By Pamela Fawcett Pressman, M.Ed., LPC
Published in the Summer 2011 issue of Resolve for the journey and beyond
Women's lack of interest in sex is a topic often discussed amongst girlfriends and can be a source of significant strain with partners.
As a longtime RESOLVE member, former infertility patient and psychotherapist, I have become very familiar with this issue. Women's sexuality is a complex issue, made no simpler with the addition of infertility! In order to understand your own low sexual desire and develop a plan for managing it, let's take a look at some information from the academic world of sex therapy.
What sex therapists know is that women's and men's sexual desire is very different. Men have much higher levels of testosterone than women, and therefore are motivated for sex because of physical cues. For women, the motivation for sex is more about wanting closeness with their partner. Physical desire and the wish to be sexual often do not arise until she has already engaged in the sexual activity! Only then is she a willing participant. This is actually the norm for many women. Women need to allow themselves to become able to become aroused. As silly as it may sound, a clean house, a good mood, non-sexual touching and emotional intimacy are what many women need to get horny!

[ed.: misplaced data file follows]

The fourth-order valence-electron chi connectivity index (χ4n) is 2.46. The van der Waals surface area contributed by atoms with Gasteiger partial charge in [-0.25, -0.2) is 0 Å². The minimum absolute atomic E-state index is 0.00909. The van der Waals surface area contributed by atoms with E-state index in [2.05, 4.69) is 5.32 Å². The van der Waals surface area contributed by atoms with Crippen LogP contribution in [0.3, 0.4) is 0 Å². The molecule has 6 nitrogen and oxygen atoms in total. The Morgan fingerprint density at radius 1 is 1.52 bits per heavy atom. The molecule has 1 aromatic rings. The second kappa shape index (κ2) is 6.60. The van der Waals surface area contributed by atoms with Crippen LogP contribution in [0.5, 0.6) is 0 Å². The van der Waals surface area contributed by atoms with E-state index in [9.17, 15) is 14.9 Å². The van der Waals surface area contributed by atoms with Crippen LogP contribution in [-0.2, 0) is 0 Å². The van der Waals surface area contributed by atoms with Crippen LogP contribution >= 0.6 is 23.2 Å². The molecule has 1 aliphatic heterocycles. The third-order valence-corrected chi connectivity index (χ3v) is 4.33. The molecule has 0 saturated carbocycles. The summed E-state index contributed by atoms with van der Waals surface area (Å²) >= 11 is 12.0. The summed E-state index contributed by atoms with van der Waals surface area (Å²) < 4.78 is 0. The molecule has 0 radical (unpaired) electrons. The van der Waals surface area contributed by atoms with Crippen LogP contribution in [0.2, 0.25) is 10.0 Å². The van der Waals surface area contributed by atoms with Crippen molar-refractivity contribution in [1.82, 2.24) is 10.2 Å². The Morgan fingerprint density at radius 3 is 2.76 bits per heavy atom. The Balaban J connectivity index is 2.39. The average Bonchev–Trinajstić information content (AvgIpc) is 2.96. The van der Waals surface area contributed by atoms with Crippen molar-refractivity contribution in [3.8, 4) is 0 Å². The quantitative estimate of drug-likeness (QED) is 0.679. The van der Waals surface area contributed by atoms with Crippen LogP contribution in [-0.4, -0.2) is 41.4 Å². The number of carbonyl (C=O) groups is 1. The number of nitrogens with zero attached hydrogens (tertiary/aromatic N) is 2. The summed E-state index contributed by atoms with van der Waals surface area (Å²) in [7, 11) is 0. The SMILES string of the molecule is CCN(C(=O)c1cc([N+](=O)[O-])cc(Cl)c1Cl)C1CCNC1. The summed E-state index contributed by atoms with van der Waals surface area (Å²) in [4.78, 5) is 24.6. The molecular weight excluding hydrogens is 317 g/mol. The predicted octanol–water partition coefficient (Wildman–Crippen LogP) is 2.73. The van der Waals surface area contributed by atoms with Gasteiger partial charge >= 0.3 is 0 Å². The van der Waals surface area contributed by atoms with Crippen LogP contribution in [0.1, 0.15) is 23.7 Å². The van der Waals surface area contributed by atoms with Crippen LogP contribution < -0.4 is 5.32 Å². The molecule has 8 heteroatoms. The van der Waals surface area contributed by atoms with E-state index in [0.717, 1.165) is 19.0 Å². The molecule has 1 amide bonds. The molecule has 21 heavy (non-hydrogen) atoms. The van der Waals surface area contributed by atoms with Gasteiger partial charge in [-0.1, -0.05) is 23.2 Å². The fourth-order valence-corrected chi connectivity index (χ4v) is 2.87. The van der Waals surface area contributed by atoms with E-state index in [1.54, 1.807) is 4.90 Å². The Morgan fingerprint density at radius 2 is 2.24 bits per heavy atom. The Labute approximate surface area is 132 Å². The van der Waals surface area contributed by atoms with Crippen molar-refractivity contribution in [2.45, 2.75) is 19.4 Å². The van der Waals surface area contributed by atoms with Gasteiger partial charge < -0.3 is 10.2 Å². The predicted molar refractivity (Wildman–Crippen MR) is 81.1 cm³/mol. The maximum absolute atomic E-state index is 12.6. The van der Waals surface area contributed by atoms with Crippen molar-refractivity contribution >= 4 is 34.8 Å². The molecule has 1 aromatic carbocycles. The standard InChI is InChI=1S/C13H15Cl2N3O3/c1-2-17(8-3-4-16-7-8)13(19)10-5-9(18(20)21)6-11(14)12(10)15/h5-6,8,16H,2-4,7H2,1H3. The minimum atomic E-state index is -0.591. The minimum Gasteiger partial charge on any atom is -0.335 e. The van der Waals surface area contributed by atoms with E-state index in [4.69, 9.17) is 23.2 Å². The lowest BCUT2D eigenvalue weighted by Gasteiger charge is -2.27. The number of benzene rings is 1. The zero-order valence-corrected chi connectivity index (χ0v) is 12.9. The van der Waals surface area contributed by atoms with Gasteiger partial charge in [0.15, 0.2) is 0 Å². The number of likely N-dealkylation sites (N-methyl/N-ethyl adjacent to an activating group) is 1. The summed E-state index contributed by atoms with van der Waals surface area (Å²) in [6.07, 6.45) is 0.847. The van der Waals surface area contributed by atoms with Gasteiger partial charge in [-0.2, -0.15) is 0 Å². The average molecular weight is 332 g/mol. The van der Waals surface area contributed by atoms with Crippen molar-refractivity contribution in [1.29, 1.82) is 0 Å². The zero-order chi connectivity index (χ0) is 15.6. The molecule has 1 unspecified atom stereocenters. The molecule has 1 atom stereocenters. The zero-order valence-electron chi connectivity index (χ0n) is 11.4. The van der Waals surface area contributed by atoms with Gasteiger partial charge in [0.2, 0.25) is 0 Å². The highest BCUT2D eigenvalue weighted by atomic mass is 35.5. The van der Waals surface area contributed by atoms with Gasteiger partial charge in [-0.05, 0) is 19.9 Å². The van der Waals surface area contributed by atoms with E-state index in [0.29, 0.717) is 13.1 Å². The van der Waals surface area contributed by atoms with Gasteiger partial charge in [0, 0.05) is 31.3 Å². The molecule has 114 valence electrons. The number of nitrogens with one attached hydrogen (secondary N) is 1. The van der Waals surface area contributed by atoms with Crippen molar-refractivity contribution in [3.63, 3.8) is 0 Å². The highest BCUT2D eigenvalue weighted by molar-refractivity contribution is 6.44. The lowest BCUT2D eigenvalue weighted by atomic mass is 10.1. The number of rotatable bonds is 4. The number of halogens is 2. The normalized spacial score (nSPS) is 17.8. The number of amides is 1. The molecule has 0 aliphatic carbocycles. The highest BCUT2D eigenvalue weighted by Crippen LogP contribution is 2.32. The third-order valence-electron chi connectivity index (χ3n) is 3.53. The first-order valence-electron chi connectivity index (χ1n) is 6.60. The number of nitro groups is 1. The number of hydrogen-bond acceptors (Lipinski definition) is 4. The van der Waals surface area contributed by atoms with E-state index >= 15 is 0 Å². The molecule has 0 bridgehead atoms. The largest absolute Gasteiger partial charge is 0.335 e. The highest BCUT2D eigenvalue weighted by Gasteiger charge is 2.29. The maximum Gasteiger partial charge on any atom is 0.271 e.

Because infertility is such a major life stressor, it usually wreaks havoc with a couple's sex life. Women often struggle with feelings of sadness, confusion, and physical and emotional discomfort due to medication side effects. It is common for women to not want intercourse during infertility treatment, summed up by a feeling of “What's the point?” Women who have intercourse during a treatment cycle are sometimes propelled to tears afterwards, leaving husbands confused and concerned. Couples need to know this is normal and not an indication that either she is “losing it” or that something is wrong with the relationship.
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I often suggest to couples that they refrain from intercourse during treatment (unless required for their medical treatment) and be creative with other forms of sexual and emotional intimacy. This can support the couple in feeling connected and takes pressure away from the loaded fact that intercourse was supposed to create a pregnancy. More than anything, honest and frequent communication with your partner is a way to maintain the emotional and sexual connection during treatment. Give yourself permission to change your sexual relating in any way you want in order to feel your best about sex during this challenging time.
After resolving your infertility, you may find it takes you a while to get back to your usual sexual self or you may find you feel very different about sex. You may feel different about you! Because a woman's sexuality is not separated from her sense of herself in general, this time is an opportunity to re-evaluate your way of thinking. Give yourself permission to decide what you need to nurture yourself and feel your best in your post-infertility life. Feeling good about yourself is the best predictor of how you will feel as a sexual being. For women this might include:
For women, sex is less about technique than it is about intimacy and feeling good about yourself. You and your partner will find that with good communication, there is no better sex expert than you.
Pamela Fawcett Pressman is a RESOLVE Professional Member and Licensed Professional Counselor with a private practice in Voorhees, NJ. She specializes in infertility, sex therapy and couples counseling. Pamela can be reached at www.pressmanandassociates.com.